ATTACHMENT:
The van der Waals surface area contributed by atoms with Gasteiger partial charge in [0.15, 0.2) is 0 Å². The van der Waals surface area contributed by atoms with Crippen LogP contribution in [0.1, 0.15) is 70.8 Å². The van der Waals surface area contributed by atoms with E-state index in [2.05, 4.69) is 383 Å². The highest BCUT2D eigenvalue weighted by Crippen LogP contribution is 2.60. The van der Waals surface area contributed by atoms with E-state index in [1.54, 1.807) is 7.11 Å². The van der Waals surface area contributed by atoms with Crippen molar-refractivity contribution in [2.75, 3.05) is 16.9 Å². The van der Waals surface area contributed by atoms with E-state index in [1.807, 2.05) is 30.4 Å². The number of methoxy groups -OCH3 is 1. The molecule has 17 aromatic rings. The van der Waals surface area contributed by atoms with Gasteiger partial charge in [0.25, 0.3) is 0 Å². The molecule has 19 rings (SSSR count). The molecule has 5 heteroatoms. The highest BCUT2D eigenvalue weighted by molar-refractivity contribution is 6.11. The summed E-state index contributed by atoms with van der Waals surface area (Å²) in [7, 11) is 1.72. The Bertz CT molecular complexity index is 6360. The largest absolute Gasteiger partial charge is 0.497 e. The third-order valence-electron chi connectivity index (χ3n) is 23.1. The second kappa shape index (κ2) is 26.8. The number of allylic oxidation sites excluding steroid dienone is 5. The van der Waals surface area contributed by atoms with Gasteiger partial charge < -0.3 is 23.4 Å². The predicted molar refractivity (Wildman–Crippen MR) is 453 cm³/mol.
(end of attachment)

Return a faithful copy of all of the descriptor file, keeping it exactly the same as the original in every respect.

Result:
The van der Waals surface area contributed by atoms with Gasteiger partial charge in [0.15, 0.2) is 0 Å². The van der Waals surface area contributed by atoms with Crippen LogP contribution in [0.1, 0.15) is 70.8 Å². The van der Waals surface area contributed by atoms with E-state index in [2.05, 4.69) is 383 Å². The highest BCUT2D eigenvalue weighted by Crippen LogP contribution is 2.60. The van der Waals surface area contributed by atoms with E-state index in [1.54, 1.807) is 7.11 Å². The van der Waals surface area contributed by atoms with Crippen molar-refractivity contribution in [2.75, 3.05) is 16.9 Å². The van der Waals surface area contributed by atoms with E-state index in [1.807, 2.05) is 30.4 Å². The number of methoxy groups -OCH3 is 1. The molecule has 17 aromatic rings. The van der Waals surface area contributed by atoms with Gasteiger partial charge in [0.25, 0.3) is 0 Å². The molecule has 19 rings (SSSR count). The molecule has 5 heteroatoms. The highest BCUT2D eigenvalue weighted by molar-refractivity contribution is 6.11. The summed E-state index contributed by atoms with van der Waals surface area (Å²) in [7, 11) is 1.72. The Bertz CT molecular complexity index is 6360. The largest absolute Gasteiger partial charge is 0.497 e. The third-order valence-electron chi connectivity index (χ3n) is 23.1. The second kappa shape index (κ2) is 26.8. The number of allylic oxidation sites excluding steroid dienone is 5. The van der Waals surface area contributed by atoms with Gasteiger partial charge < -0.3 is 23.4 Å². The predicted molar refractivity (Wildman–Crippen MR) is 453 cm³/mol.